Friday, August 19, 2016

OpenStack 08/19/2016 (p.m.)

  • Tags: surveillance state, NSA, cybersecurity, exploits, vulnerabilities, firewalls

    • To penetrate the computers of foreign targets, the National Security Agency relies on software flaws that have gone undetected in the pipes of the Internet. For years, security experts have pressed the agency to disclose these bugs so they can be fixed, but the agency hackers have often been reluctant.

      Now with the mysterious release of a cache of NSA hacking tools over the weekend, the agency has lost an offensive advantage, experts say, and potentially placed at risk the security of countless large companies and government agencies worldwide.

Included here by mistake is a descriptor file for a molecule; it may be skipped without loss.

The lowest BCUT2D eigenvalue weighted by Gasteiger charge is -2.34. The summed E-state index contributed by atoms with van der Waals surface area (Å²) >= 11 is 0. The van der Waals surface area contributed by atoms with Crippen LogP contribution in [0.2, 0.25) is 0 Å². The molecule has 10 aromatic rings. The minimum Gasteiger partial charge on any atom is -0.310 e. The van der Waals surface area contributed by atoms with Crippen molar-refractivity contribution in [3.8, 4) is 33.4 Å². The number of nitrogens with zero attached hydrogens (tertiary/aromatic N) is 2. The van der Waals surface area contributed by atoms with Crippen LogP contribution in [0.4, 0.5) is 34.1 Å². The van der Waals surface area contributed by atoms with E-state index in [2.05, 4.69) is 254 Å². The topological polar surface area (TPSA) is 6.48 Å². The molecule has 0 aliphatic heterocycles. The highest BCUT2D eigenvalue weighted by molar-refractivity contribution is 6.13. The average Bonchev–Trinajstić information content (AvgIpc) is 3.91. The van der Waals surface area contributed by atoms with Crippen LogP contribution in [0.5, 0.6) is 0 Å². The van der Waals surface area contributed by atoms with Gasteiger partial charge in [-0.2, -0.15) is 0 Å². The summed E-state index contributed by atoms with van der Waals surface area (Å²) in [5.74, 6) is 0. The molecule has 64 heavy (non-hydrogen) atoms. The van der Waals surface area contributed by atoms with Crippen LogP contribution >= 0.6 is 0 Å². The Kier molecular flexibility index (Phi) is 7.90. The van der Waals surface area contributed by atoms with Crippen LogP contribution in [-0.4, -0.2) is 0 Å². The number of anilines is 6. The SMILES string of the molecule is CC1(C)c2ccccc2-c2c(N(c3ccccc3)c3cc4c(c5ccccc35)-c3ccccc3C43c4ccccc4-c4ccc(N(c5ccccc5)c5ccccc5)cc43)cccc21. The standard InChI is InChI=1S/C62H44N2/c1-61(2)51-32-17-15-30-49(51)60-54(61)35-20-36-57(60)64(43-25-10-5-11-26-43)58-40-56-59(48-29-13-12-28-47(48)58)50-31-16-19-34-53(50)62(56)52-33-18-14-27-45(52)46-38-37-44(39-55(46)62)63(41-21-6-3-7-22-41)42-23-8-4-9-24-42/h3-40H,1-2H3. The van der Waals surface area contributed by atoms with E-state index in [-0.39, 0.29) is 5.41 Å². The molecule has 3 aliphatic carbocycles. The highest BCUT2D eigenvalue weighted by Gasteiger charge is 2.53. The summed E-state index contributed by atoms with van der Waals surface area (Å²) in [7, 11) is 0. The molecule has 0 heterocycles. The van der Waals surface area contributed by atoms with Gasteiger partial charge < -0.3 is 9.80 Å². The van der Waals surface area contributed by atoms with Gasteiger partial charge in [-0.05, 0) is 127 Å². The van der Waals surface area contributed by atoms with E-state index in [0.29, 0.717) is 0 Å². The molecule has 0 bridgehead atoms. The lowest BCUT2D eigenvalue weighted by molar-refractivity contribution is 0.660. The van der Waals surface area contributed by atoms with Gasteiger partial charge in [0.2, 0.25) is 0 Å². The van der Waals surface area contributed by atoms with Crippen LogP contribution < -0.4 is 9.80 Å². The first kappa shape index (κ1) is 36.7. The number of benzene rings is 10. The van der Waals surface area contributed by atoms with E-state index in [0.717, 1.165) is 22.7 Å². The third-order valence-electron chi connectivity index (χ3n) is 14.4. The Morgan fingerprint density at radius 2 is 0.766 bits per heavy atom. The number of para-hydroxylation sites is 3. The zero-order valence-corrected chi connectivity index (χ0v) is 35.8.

Several of the tools exploited flaws in commercial firewalls that remain unpatched, and they are out on the Internet for all to see. Anyone from a basement hacker to a sophisticated foreign spy agency has access to them now, and until the flaws are fixed, many computer systems may be in jeopardy.

      The revelation of the NSA cache, which dates to 2013 and has not been confirmed by the agency, also highlights the administration’s little-known process for figuring out which software errors to disclose and which to keep secret.


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